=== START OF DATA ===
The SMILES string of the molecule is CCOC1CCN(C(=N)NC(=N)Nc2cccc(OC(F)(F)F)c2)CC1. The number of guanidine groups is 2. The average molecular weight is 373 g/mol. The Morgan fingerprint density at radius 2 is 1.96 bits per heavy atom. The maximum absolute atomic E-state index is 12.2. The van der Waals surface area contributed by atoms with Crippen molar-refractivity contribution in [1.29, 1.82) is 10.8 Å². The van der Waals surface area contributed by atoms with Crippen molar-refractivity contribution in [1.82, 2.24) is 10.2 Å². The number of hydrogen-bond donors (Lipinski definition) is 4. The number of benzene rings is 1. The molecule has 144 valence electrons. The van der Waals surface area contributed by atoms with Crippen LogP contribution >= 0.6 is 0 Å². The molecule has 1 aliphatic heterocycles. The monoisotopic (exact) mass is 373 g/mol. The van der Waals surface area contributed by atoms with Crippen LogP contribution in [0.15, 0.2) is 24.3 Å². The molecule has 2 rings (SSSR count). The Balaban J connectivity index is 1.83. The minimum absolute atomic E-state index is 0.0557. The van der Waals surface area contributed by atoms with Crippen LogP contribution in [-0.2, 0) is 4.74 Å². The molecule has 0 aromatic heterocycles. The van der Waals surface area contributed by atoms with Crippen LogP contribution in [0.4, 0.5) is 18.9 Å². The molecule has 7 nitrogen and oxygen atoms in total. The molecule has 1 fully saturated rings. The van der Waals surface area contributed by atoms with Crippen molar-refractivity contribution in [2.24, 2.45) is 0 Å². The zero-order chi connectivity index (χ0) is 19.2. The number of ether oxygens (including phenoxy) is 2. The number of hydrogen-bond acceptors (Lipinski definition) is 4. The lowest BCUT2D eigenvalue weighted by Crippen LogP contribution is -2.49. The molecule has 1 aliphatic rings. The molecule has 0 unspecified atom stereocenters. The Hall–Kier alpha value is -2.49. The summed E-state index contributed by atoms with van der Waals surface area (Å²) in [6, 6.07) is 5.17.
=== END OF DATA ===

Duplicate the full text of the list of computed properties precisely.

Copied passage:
The SMILES string of the molecule is CCOC1CCN(C(=N)NC(=N)Nc2cccc(OC(F)(F)F)c2)CC1. The number of guanidine groups is 2. The average molecular weight is 373 g/mol. The Morgan fingerprint density at radius 2 is 1.96 bits per heavy atom. The maximum absolute atomic E-state index is 12.2. The van der Waals surface area contributed by atoms with Crippen molar-refractivity contribution in [1.29, 1.82) is 10.8 Å². The van der Waals surface area contributed by atoms with Crippen molar-refractivity contribution in [1.82, 2.24) is 10.2 Å². The number of hydrogen-bond donors (Lipinski definition) is 4. The number of benzene rings is 1. The molecule has 144 valence electrons. The van der Waals surface area contributed by atoms with Crippen LogP contribution >= 0.6 is 0 Å². The molecule has 1 aliphatic heterocycles. The monoisotopic (exact) mass is 373 g/mol. The van der Waals surface area contributed by atoms with Crippen LogP contribution in [0.15, 0.2) is 24.3 Å². The molecule has 2 rings (SSSR count). The Balaban J connectivity index is 1.83. The minimum absolute atomic E-state index is 0.0557. The van der Waals surface area contributed by atoms with Crippen LogP contribution in [-0.2, 0) is 4.74 Å². The molecule has 0 aromatic heterocycles. The van der Waals surface area contributed by atoms with Crippen LogP contribution in [0.4, 0.5) is 18.9 Å². The molecule has 7 nitrogen and oxygen atoms in total. The molecule has 1 fully saturated rings. The van der Waals surface area contributed by atoms with Crippen molar-refractivity contribution in [2.24, 2.45) is 0 Å². The zero-order chi connectivity index (χ0) is 19.2. The number of ether oxygens (including phenoxy) is 2. The number of hydrogen-bond acceptors (Lipinski definition) is 4. The lowest BCUT2D eigenvalue weighted by Crippen LogP contribution is -2.49. The molecule has 1 aliphatic rings. The molecule has 0 unspecified atom stereocenters. The Hall–Kier alpha value is -2.49. The summed E-state index contributed by atoms with van der Waals surface area (Å²) in [6, 6.07) is 5.17.